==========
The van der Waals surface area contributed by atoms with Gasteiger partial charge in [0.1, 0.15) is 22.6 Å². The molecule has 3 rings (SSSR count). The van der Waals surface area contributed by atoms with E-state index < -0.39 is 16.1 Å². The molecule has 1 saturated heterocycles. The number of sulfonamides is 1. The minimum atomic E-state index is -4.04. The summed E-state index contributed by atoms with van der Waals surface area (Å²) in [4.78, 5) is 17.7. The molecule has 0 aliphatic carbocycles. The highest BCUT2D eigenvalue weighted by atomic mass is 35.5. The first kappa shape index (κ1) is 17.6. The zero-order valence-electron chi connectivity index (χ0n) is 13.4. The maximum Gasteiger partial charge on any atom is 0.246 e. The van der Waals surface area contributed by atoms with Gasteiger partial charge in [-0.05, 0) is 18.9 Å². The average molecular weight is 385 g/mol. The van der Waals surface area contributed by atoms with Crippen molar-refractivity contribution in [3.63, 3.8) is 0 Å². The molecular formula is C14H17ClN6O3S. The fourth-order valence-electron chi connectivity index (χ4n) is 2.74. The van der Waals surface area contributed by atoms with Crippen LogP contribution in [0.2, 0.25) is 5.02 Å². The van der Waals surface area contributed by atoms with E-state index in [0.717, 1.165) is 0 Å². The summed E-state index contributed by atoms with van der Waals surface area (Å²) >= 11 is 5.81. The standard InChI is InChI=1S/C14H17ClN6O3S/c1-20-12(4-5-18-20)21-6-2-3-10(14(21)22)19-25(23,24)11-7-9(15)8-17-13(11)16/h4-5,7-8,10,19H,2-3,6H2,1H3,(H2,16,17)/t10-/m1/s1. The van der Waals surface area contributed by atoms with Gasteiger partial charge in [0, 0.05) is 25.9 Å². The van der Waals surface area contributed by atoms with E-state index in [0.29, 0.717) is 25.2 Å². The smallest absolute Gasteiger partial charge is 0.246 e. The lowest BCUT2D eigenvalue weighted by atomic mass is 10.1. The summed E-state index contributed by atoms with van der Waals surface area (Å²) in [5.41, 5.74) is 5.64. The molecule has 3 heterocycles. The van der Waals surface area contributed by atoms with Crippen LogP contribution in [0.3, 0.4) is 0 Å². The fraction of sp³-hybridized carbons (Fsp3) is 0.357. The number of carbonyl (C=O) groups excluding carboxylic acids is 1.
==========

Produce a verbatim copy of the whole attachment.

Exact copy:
The van der Waals surface area contributed by atoms with Gasteiger partial charge in [0.1, 0.15) is 22.6 Å². The molecule has 3 rings (SSSR count). The van der Waals surface area contributed by atoms with E-state index < -0.39 is 16.1 Å². The molecule has 1 saturated heterocycles. The number of sulfonamides is 1. The minimum atomic E-state index is -4.04. The summed E-state index contributed by atoms with van der Waals surface area (Å²) in [4.78, 5) is 17.7. The molecule has 0 aliphatic carbocycles. The highest BCUT2D eigenvalue weighted by atomic mass is 35.5. The first kappa shape index (κ1) is 17.6. The zero-order valence-electron chi connectivity index (χ0n) is 13.4. The maximum Gasteiger partial charge on any atom is 0.246 e. The van der Waals surface area contributed by atoms with Gasteiger partial charge in [-0.05, 0) is 18.9 Å². The average molecular weight is 385 g/mol. The van der Waals surface area contributed by atoms with Crippen molar-refractivity contribution in [3.63, 3.8) is 0 Å². The molecular formula is C14H17ClN6O3S. The fourth-order valence-electron chi connectivity index (χ4n) is 2.74. The van der Waals surface area contributed by atoms with Crippen LogP contribution in [0.2, 0.25) is 5.02 Å². The van der Waals surface area contributed by atoms with E-state index in [0.717, 1.165) is 0 Å². The summed E-state index contributed by atoms with van der Waals surface area (Å²) >= 11 is 5.81. The standard InChI is InChI=1S/C14H17ClN6O3S/c1-20-12(4-5-18-20)21-6-2-3-10(14(21)22)19-25(23,24)11-7-9(15)8-17-13(11)16/h4-5,7-8,10,19H,2-3,6H2,1H3,(H2,16,17)/t10-/m1/s1. The van der Waals surface area contributed by atoms with Gasteiger partial charge in [0, 0.05) is 25.9 Å². The van der Waals surface area contributed by atoms with E-state index in [0.29, 0.717) is 25.2 Å². The smallest absolute Gasteiger partial charge is 0.246 e. The lowest BCUT2D eigenvalue weighted by atomic mass is 10.1. The summed E-state index contributed by atoms with van der Waals surface area (Å²) in [5.41, 5.74) is 5.64. The molecule has 3 heterocycles. The van der Waals surface area contributed by atoms with Crippen LogP contribution in [0.3, 0.4) is 0 Å². The fraction of sp³-hybridized carbons (Fsp3) is 0.357. The number of carbonyl (C=O) groups excluding carboxylic acids is 1.